Recently, Buttigieg had lunch with Rev. Al Sharpton at the iconic Harlem soul food restaurant, Sylvia’s.
If you’re wondering how Reverend Al has gotten so thin, note that all he has in front of him is a cup of tea and dry toast.
Buttigieg went with a more classic order of fried chicken, mac & cheese, collard greens, iced tea. Mayor Pete asked Reverend Al if it would be rude to eat the chicken with his hands. No, go ahead, the Reverend assured him, and he did. In other words, Buttigieg made exactly the same gaffe that Gillibrand made, and yet there was almost no hubbub. No screaming in social media. No Frank Bruni column lambasting Buttigieg’s character. Is this all just evidence of a basic double standard when it comes to female candidates, or does the subject of food that make it even worse? I wonder if we give men a pass when it comes to food and other issues traditionally associated with the hearth and domesticity, but the idea that a woman wouldn’t know the right way to eat fried chicken is inexcusable.
Buttigieg’s other food connection is kind of romantic but ultimately discouraging. The story is that on his first date with his future husband Chasten, Buttigieg took him to the Fiddler’s Hearth Pub in South Bend and introduced him to the Scotch Egg. (For the uninitiated, a Scotch Egg is basically a hard-boiled egg wrapped in sausage, covered in bread crumbs and deep-fried.) Buttigieg’s wedding announcement in the New York Times said he knew he “had a shot” once he saw that Chasten “was down for the Scotch Egg.” If he meant the fact that Chasten would eat a Scotch Egg for him meant he must truly be a selfless individual with no regard for his own well-being, I’d totally be with him. But I don’t think that’s what he meant. The prospect of a national resurgence in Scotch Eggs under a Buttigieg Administration is frightening enough to warrant a downgrade.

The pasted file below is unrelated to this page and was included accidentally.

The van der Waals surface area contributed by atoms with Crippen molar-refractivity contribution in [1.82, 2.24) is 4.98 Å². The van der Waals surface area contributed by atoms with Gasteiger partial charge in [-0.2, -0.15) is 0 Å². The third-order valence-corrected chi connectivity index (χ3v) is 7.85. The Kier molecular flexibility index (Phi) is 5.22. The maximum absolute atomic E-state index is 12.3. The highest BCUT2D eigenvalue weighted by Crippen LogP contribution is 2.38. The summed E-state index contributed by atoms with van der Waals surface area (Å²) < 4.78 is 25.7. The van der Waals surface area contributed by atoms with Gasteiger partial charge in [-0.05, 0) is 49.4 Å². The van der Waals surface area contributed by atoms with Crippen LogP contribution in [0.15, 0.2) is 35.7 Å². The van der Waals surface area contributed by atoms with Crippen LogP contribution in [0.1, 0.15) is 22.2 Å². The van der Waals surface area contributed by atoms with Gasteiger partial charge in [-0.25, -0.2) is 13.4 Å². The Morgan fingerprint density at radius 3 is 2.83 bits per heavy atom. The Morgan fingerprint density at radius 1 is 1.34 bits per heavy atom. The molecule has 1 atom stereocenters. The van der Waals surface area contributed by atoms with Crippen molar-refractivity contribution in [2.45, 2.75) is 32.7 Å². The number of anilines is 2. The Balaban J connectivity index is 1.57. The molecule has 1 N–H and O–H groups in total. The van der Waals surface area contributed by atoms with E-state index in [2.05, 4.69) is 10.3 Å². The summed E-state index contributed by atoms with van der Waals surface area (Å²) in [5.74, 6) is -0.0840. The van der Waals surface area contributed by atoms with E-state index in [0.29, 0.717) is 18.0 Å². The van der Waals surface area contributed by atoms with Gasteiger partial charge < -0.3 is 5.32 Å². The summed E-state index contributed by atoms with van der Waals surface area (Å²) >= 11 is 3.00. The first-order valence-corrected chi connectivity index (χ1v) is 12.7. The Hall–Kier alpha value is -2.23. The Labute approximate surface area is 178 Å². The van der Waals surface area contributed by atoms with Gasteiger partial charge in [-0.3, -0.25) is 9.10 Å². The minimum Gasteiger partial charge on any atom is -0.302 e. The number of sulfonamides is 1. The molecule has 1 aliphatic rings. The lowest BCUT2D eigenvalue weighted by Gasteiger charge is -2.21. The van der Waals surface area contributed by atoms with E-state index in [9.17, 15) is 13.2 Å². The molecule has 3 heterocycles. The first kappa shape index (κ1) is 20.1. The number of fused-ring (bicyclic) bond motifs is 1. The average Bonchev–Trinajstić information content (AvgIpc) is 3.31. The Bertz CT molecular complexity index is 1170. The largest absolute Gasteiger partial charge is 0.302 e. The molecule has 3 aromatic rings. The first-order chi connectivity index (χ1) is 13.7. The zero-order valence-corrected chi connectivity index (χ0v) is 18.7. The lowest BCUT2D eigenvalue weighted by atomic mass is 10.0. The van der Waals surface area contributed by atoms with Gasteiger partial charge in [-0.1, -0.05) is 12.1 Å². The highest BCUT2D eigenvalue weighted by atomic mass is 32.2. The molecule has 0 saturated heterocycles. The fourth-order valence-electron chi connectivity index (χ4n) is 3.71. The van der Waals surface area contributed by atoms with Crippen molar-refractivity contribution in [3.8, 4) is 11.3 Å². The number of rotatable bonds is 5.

I need to stress that it’s still very early in the process. There are countless pancakes, pizza and pork products still to come. Most importantly, State Fair season has not yet begun, with its gauntlet of embarrassing Internet food memes waiting to happen. If they’re smart, the candidates would bring on some high-priced food consultant to help them navigate the treacherous waters. And by consultant, of course, I mean blogger.